The last few years the question on everyone’s mind has been, “Will this be the year no one shows up to commemorate the attacks on the Twin Towers?” At 7:45 p.m. on Saturday, Sept. 11, there were a handful of people at the Mary Jane Davies Green in Manhasset to participate in the 9th Annual Manhasset Candlelight Memorial Service sponsored by the Manhasset Clergy Association.
The few early arrivals eyed the sparse crowd, compared candle scents, and hoped aloud for a better showing. The Rev. Ed Doyle, Chaplain, Manhasset- Lakeville Fire Department for the past 6 years, stood in a small circle of people, and commented that those individuals around 10 or 11 years old at the time of the terrorist attack are now 19 or 20 years old, and not as mindful of the guy next door or the girl down the block who lost their lives that day. The gatherings around the country unify the heart of this nation and that’s what counts, the Chaplain said, and what comes from the heart goes to the heart. “We keep them there and they’ll feel it, even,” he said, “when only 30 are left at the memorial, they’ll still feel it come from our hearts.”
Joe DioGuardi, certified public accountant, founder of Truth In Government, author of Unaccountable Congress: It Doesn’t Add Up, NY State Conservative Party nominee and Republican Party candidate for the U.S. Senate, stumped in Port Washington last weekend at the Grande Festa Italiana. John O’Neil, president, John Michael Marino Lodge Order Sons of Italy in America, said the Italian Festival has raised money for the lodge and for charity–around $20,000 each year.
DioGuardi was distributing campaign literature when Port resident Lisa Bezinober approached him with a big grin, telling him what a super fan she is of his daughter, Kara DioGuardi, a judge on American Idol. She was at the festival, she said, because she adores his daughter (“crazykarafan” is Bezinober’s cyber name) and when she saw on Facebook that the candidate would be at the Italian Festival she came specifically to meet him. DioGuardi said he has more fans on Facebook than his two competitors, David Malpass and Bruce Blakeman, combined. As if to maintain that lead, accompanying DioGuardi as he introduced himself to fairgoers was a young, computer savvy assistant posting photos and text in real time onto the candidate’s social networking websites.
Health care legislation was a primary subject of a Sept. 1 debate between the two Republican Party candidates vying for the 5th Congressional District seat.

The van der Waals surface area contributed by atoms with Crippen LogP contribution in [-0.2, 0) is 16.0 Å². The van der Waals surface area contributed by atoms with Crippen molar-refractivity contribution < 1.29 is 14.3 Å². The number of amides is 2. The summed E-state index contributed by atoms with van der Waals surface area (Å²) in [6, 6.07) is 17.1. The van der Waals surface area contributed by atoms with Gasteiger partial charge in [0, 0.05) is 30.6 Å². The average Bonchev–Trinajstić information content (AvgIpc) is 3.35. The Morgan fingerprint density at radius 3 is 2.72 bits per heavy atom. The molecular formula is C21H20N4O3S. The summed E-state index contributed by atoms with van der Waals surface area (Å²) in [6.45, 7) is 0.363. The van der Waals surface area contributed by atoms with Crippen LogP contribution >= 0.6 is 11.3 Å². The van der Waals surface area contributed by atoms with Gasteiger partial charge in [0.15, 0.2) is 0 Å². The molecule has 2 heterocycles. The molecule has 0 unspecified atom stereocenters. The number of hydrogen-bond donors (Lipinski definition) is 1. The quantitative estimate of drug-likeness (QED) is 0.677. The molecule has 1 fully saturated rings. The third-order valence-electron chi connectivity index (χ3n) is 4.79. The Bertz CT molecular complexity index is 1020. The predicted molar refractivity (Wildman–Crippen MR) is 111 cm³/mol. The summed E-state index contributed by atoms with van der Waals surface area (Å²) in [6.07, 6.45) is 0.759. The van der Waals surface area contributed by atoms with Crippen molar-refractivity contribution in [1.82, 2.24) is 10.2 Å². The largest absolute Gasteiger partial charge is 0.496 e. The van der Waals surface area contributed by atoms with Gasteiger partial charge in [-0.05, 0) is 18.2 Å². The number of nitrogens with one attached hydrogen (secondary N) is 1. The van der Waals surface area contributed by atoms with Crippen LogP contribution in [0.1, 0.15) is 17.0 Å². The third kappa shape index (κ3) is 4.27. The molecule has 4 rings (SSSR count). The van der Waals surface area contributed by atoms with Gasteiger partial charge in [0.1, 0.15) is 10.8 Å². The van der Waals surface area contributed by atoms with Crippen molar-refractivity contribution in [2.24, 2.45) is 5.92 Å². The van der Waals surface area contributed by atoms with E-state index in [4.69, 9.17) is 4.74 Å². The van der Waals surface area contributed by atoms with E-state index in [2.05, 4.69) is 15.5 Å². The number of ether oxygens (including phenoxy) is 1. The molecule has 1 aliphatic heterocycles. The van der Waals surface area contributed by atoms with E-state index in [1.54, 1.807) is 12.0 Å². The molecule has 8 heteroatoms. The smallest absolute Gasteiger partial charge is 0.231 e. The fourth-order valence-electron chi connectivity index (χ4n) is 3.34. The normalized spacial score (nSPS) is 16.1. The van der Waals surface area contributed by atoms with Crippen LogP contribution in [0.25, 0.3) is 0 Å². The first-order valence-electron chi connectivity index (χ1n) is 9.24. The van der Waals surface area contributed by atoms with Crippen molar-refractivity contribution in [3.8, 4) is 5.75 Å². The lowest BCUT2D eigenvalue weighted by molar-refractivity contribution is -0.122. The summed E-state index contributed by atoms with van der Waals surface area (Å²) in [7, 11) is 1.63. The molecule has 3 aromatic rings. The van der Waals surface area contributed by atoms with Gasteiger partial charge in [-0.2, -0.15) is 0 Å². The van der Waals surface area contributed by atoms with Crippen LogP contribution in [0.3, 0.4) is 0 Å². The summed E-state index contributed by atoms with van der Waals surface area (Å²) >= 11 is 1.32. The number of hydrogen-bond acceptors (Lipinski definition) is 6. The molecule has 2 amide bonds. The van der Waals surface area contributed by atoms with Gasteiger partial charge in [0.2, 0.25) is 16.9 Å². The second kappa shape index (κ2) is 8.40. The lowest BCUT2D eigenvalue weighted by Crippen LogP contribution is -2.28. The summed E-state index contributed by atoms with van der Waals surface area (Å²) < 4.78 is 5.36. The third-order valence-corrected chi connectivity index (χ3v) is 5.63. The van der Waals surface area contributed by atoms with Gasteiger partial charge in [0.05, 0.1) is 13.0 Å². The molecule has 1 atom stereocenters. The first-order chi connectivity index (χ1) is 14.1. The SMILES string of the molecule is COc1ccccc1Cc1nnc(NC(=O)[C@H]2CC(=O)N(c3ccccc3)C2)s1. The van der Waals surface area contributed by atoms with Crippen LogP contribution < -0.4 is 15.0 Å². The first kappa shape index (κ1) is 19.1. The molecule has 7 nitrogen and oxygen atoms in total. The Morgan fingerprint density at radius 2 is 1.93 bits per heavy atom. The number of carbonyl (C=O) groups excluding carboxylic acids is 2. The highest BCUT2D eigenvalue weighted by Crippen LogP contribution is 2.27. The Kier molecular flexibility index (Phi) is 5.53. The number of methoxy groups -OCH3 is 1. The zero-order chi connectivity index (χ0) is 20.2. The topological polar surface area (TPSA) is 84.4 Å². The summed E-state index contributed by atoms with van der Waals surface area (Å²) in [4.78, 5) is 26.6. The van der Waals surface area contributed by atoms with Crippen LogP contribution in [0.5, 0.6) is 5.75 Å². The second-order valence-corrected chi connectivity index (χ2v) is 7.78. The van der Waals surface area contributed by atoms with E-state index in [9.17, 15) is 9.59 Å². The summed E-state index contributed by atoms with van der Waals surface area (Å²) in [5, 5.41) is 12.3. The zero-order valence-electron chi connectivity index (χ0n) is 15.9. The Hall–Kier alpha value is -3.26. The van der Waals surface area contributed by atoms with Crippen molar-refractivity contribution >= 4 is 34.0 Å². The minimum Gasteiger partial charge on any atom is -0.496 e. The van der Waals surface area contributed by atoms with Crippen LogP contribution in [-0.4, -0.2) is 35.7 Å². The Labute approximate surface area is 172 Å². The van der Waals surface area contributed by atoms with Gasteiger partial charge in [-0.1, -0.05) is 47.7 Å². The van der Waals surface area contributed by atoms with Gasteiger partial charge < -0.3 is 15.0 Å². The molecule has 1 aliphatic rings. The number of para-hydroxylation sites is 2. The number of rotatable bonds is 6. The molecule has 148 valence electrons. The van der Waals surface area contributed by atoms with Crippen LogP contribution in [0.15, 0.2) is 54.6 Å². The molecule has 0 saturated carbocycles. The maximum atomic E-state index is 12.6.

With the Sept. 14 primary fast approaching, the Manhasset Republican Club hosted a debate between Great Neck attorney Liz Berney and Dr. James Milano, a physician at St. Francis Hospital in Roslyn. Both are running for the seat currently held by the incumbent Democrat, Gary Ackerman, who is facing a primary challenge of his own on Sept. 14 from East Meadow resident Patricia Maher.
The debate was attended by up to 70 people and was held in an auditorium in the basement of the Manhasset Library. Candidates were allowed to introduce themselves and then give their views on issues important to club members. During several exchanges, Ronald Reagan’s 11th Commandment that one should not speak ill of another Republican was sorely tested as the candidates sparred over the particulars of the recently approved health care legislation.
On Monday, August 30, about 70 puppies and dogs arrived at the North Shore Animal League in Port Washington after being rescued from a puppy mill in Arkansas. North Shore Animal League America (NSALA) said that the puppy mill had been shut down and the dogs were most likely destined for death.
According to NSALA, the rescue began with National Mill Dog Rescue (NMDR) removing these dogs from the puppy mill in Arkansas, at which point NMDR sent an urgent request to NSALA for help. NSALA’s Rescue Team was immediately dispatched to rescue these dogs, NSALA said, and the animals traveled in the safety and comfort of NSALA’s Mobile Rescue Unit, also known as “Rescue Rover.”
This summer the Nassau County Board of Elections have been doing a “trunk show” at venues all over the area to show voters how the new optical scanner machines work. Nassau County is following the new guidelines of the Help Americans Vote Act that was passed by the federal government in October 2002 when then President George W. Bush signed it into law. The aim of the legislation was to improve and enhance voter access, prevent fraud, and modernize elections across the country. Each state was to set up its own system.